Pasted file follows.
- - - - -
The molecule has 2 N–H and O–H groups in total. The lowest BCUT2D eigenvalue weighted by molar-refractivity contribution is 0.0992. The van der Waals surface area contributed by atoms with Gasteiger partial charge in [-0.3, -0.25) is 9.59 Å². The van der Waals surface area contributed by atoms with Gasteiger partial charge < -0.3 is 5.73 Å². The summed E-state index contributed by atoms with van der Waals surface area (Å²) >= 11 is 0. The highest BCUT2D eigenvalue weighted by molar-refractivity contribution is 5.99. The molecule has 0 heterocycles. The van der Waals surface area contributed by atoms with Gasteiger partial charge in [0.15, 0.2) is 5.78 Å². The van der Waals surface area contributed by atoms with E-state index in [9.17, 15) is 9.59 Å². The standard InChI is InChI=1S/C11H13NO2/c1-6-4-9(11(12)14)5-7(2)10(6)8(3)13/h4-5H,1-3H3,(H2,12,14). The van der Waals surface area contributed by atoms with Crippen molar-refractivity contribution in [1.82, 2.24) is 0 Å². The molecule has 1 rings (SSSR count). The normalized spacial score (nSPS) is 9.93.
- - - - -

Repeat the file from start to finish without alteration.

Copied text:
The molecule has 2 N–H and O–H groups in total. The lowest BCUT2D eigenvalue weighted by molar-refractivity contribution is 0.0992. The van der Waals surface area contributed by atoms with Gasteiger partial charge in [-0.3, -0.25) is 9.59 Å². The van der Waals surface area contributed by atoms with Gasteiger partial charge < -0.3 is 5.73 Å². The summed E-state index contributed by atoms with van der Waals surface area (Å²) >= 11 is 0. The highest BCUT2D eigenvalue weighted by molar-refractivity contribution is 5.99. The molecule has 0 heterocycles. The van der Waals surface area contributed by atoms with Gasteiger partial charge in [0.15, 0.2) is 5.78 Å². The van der Waals surface area contributed by atoms with E-state index in [9.17, 15) is 9.59 Å². The standard InChI is InChI=1S/C11H13NO2/c1-6-4-9(11(12)14)5-7(2)10(6)8(3)13/h4-5H,1-3H3,(H2,12,14). The van der Waals surface area contributed by atoms with Crippen molar-refractivity contribution in [1.82, 2.24) is 0 Å². The molecule has 1 rings (SSSR count). The normalized spacial score (nSPS) is 9.93.